Firearms Industry Sees Slight Decline

With decreasing gun sales under Trump administration and impending dealer merger, Montana senators push for initiative to open up international markets

By Molly Priddy
FALKOR Defense's Jason Sonju gives U.S. Sen. Jon Tester a tour of the Kalispell manufacturing facility on May 31, 2017. Greg Lindstrom | Flathead Beacon

The workshop at Sonju Industrial north of Kalispell is huge, with machines and employees crafting the foundations of world-class firearms.

The air smells of hot metal, the heavy scent catching the back of your throat as you reach the center of the shop, and there’s a constant whir of advanced machinery. A hanging American flag oversees the production, much of it for the FALKOR Defense firearms that are made here.

Montana U.S. Sen. Jon Tester stopped by for a visit last week. Firearms have been part of the Democrat’s recent Congressional agenda, as well as Republican U.S. Sen. Steve Daines’ agenda. Both senators signed a letter to Secretary of State Rex Tillerson and Secretary of Commerce Wilbur Ross, asking the administration to complete the Export Control Reform Initiative, which Tester and Daines say would cut the red tape for Montana’s firearm manufacturers and allow them to sell their products internationally.

“Our state is home to world-class firearm and ammunition manufacturers,” the senators wrote in the letter. “With streamlined regulations, these important businesses will be able to access new markets, create new jobs, and hire hard-working Montanans.”

The initiative in question was launched in 2009 in an attempt to overhaul the nation’s munitions exports, including the control system and regulations. If it’s completed, it will provide guidelines for 21 categories governing firearm and munitions exports.

“It should’ve been done years ago,” Tester told Jason Sonju, president of FALKOR Defense, during the senator’s visit. “This is about … letting the agencies know you’re watching them, that we expect this to be sooner rather than later.”

Firearms manufacturing has taken on considerable importance in the Flathead Valley. During the recession, it was one area of the economy that held steady and even grew. Worries of increased gun control under the Obama administration also helped boost gun sales, and local manufacturers were slammed with orders.

Kelly Streiff, director of sales at Proof Research in Columbia Falls, said the Obama era was a boon for the gun industry, spawning many new businesses. But now that President Donald Trump’s Republican administration is in the White House, that boom has likely plateaued, she said.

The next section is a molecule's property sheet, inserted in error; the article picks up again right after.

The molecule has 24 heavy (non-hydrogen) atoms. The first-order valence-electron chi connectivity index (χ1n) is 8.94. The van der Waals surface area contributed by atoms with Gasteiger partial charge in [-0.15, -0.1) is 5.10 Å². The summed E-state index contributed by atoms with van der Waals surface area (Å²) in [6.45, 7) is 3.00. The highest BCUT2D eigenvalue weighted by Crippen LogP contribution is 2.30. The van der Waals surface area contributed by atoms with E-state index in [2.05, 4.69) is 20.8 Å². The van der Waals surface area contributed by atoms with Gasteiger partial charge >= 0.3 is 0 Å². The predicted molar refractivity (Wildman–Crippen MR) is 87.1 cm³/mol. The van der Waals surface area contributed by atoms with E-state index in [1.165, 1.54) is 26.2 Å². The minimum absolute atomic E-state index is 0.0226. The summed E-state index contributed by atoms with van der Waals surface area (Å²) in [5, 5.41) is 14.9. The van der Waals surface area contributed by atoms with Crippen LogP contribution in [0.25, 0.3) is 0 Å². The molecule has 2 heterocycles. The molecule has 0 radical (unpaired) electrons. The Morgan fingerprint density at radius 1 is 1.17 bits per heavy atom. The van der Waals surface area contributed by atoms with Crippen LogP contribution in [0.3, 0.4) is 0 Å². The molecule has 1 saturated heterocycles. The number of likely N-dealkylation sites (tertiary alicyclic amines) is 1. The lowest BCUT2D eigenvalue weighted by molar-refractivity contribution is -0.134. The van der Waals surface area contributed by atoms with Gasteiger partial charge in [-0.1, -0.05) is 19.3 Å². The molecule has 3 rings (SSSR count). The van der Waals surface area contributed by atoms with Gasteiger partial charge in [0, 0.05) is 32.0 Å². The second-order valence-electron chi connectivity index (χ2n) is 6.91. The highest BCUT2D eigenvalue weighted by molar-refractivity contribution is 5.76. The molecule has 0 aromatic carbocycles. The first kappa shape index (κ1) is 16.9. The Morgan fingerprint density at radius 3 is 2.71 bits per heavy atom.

Another factor affecting the gun industry is the impending merger between Bass Pro Shops and Cabela’s, a $5 billion deal that will likely be completed later this summer. The merger of the two major gun dealers has hit nearly every manufacturer’s bottom line, Streiff said.

“They are cutting back purchase orders,” Streiff said. “That’s affecting everybody’s business right now.”

Streiff didn’t include Proof in that statement. The company is still young enough that it wasn’t affected by the recent boom-and-plateau cycle because it’s not producing anything in bulk.

“Here, we’re not trying to build 5,000 barrels a week and just throw them out to the masses,” Streiff said. “It’s all about precision. Everything is hand-inspected.”

Sonju said he’s noticed a small decline in purchases at FALKOR, but people still want the products. But if the downturn continues, international sales like those Tester and Daines are pushing for would help make up some of that ground, he said.

“Tester and I go a long way back,” Sonju said. “We understand business. It’s nice to see for once different ideologies rolling up their sleeves and getting to work.”

Sonju said there’s interest in his products in the Middle East and Europe, but he won’t think about those markets until his domestic orders are filled. Otherwise, online accessories sales have been taking off, he said.

Proof would benefit from the finalization of the Export Control Reform Initiative, because it would make doing business, even just across the northern border in Canada, “so much easier,” Streiff said.

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